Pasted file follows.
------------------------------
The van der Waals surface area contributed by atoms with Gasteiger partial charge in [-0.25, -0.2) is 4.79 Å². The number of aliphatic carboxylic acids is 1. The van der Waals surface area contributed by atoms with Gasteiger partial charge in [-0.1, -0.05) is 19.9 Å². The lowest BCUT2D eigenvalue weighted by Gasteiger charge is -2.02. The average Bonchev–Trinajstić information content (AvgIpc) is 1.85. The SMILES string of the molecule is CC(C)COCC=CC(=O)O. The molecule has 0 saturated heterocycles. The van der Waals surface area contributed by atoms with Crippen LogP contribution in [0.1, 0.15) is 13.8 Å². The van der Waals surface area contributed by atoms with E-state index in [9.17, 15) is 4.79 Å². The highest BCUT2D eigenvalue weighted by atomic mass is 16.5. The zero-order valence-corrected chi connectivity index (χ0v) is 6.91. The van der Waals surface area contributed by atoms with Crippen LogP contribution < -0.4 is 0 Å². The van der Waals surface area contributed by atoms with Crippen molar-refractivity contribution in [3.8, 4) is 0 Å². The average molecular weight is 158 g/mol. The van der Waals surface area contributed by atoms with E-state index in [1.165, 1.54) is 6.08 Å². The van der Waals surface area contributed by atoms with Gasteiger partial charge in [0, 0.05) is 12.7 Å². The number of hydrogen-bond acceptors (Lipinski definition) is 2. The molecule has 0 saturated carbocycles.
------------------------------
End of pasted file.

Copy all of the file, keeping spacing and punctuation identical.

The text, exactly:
The van der Waals surface area contributed by atoms with Gasteiger partial charge in [-0.25, -0.2) is 4.79 Å². The number of aliphatic carboxylic acids is 1. The van der Waals surface area contributed by atoms with Gasteiger partial charge in [-0.1, -0.05) is 19.9 Å². The lowest BCUT2D eigenvalue weighted by Gasteiger charge is -2.02. The average Bonchev–Trinajstić information content (AvgIpc) is 1.85. The SMILES string of the molecule is CC(C)COCC=CC(=O)O. The molecule has 0 saturated heterocycles. The van der Waals surface area contributed by atoms with Crippen LogP contribution in [0.1, 0.15) is 13.8 Å². The van der Waals surface area contributed by atoms with E-state index in [9.17, 15) is 4.79 Å². The highest BCUT2D eigenvalue weighted by atomic mass is 16.5. The zero-order valence-corrected chi connectivity index (χ0v) is 6.91. The van der Waals surface area contributed by atoms with Crippen LogP contribution < -0.4 is 0 Å². The van der Waals surface area contributed by atoms with Crippen molar-refractivity contribution in [3.8, 4) is 0 Å². The average molecular weight is 158 g/mol. The van der Waals surface area contributed by atoms with E-state index in [1.165, 1.54) is 6.08 Å². The van der Waals surface area contributed by atoms with Gasteiger partial charge in [0, 0.05) is 12.7 Å². The number of hydrogen-bond acceptors (Lipinski definition) is 2. The molecule has 0 saturated carbocycles.